My favorite holiday just passed (May the Fourth), so I started looking around to find my next favorite holiday.
Did you even know there was a holiday dedicated to cleaning up your room?
According to several places on the interwebs, May 10 is “Clean Up Your Room Day.”
In honor of this prestigious and popular holiday, I thought I would share a few of my favorite cleaning tips with you. Then I realized . . . I don’t have any cleaning tips.
Are you familiar with the Pigeon books? “The Pigeon Needs a Bath” by Mo Willems is one of our family’s favorite books. The pigeon strongly believes that “clean” and “dirty” are all just a matter of opinion. I tend to agree with him…to a certain extent. I’m not a fan of leaving unfinished food all over the house waiting for cockroaches to carry away the remains. However, mopping the floors with bleach after every meal is also not on my list of “to do’s.”
Here are a few things I have learned about keeping things clean with kids.
It’s HARD WORK.
THEY don’t care.
A little goes along way.
(This one might actually be the opposite. A LOT goes just a tiny bit of the way. And you’ll have to do it all again in ten minutes because someone will mess it all up.)
My older sister says that keeping your house clean with kids around is just like brushing your teeth while eating Oreos.
I think she’s right. Who am I kidding? She is ALWAYS right. Did I mention she is OLDer?
With kids around, as soon as you are busy in one part of the house, cleaning something, they sneak away to another part of the house and UN-clean THAT part. You must use constant vigilance. Don’t let your guard down for one second.
Some folks tend to use a sort of man-to-man coverage, where they follow the kid around and clean up each mess the kid makes. I personally don’t like for my kids to have that much control over me. Also, that only works if you have enough adults around to cover every child. We have been outnumbered at my house for a while now.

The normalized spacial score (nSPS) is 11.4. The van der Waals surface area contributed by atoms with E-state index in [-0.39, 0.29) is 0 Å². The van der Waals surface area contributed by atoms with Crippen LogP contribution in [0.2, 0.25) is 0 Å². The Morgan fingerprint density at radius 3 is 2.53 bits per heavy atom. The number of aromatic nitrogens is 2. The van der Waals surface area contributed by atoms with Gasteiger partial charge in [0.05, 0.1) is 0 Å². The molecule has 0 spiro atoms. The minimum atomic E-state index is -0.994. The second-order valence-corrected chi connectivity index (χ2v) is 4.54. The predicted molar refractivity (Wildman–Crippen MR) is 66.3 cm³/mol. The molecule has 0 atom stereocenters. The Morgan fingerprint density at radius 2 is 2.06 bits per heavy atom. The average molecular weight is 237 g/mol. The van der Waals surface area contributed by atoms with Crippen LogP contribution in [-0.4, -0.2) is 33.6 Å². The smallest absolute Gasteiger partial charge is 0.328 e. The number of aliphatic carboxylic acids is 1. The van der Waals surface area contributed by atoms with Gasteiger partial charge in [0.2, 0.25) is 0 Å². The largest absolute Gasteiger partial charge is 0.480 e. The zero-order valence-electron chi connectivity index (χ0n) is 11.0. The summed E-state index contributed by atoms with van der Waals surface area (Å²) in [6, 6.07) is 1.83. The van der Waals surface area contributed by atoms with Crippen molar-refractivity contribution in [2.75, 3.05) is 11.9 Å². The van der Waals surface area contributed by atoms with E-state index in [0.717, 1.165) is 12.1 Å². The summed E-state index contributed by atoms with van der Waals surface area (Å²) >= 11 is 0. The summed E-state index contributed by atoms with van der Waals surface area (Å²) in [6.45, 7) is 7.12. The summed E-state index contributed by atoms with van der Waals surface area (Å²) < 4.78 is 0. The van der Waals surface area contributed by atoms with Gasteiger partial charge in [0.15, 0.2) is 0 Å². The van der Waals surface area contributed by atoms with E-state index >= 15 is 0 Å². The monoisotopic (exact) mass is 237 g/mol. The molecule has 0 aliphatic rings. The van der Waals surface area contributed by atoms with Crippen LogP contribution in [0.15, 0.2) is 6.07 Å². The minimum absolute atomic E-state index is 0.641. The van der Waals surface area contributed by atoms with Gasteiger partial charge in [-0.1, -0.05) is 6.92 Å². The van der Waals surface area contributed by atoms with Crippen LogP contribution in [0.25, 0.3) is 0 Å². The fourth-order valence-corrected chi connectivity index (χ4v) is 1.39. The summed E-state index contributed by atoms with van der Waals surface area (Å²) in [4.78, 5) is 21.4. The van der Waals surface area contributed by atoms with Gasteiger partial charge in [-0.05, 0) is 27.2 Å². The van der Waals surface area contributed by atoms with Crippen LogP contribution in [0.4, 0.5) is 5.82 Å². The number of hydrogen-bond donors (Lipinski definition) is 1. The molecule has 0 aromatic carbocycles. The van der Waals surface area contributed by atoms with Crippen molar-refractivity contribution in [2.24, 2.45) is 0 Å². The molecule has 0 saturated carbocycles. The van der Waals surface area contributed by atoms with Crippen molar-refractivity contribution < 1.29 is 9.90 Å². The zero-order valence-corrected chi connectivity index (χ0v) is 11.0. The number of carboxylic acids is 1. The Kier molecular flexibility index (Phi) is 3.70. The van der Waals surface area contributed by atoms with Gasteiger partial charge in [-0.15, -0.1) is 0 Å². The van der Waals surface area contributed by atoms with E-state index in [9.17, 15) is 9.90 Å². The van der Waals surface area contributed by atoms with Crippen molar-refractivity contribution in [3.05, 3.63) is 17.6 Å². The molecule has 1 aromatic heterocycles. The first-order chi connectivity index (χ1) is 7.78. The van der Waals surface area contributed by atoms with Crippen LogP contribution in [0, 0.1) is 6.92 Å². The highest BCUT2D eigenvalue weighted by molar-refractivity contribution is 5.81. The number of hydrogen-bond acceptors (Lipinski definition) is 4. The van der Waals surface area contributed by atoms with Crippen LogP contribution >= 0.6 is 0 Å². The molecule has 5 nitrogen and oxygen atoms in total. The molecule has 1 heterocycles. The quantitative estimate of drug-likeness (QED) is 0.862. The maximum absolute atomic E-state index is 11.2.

Another model looks more like zone defense. You would keep the kids in one zone and ensure that any bombs that explode only impact that one space. Then you clean that area last, right after the kids go to bed and right before you collapse on the couch with a gallon of ice cream.
I prefer this model. It makes me feel like I can choose something I want to get done, like doing the dishes. Then I get the kids busy doing something that will keep them occupied, like coloring a picture. Using that quick window of opportunity, I do the task. I have to listen really carefully to their conversation (or lack thereof), because it signals that another mess is about to be created and demands immediate intervention. I once was sidetracked while doing the dishes. And our two-year-old took advantage of the opportunity by making a sand castle out of a potted plant . . . ON MY YELLOW COUCH.
You’re absolutely right . . . a yellow couch was probably not the best option for a busy family with 3 kids ages five and under. Also that method only works sometimes, and there are always more messes to clean up when you’re done with the job you were trying to do BEFORE they drew on the counters with the crayons.
What does tend to work, but doesn’t actually make the house much cleaner, is to get the kids involved in whatever cleaning project I’m trying to accomplish.
My kids absolutely love to wash windows, vacuum, sort laundry, wash dishes, sweep, pull weeds, sort toys, etc. They’re terrible at pretty much all of these things. But, when a two-year-old is right next to you giggling about bubbles and helping put spoons in the dishwasher, it somehow becomes more fun. It may take three times as long, but at least no one is fighting or making a new mess somewhere else. When my sweet girl begs to wash the windows because it’s her “favorite,” who am I to say no? Who cares if there are streaks? It’s probably better than the Cheeto prints on there now! And, when my giant, clumsy boy, who is afraid of loud noises, begs to use the vacuum cleaner, I do him a disservice when I refuse.
When I was little, my grandmother asked my mom why she always let me and my sisters help her in the kitchen when we made such big messes. My mom told my grandmother that if we never got an opportunity to learn and make mistakes, then we would not learn and be prepared for the future.
So I say that today, on “Clean Up Your Room Day,” we moms should make it a point to help our little ones learn something new. Not just the boring stuff like picking up the toys they got out. But something fun and exciting, like window washing or baseboard scrubbing. Maybe they’ll think it’s fun! Perhaps you’ll actually get one of your big cleaning goals checked off your list. If you’re lucky, your house WON’T be MORE dirty AND everyone will have a smile on their face.
And remember, clean is a matter of opinion!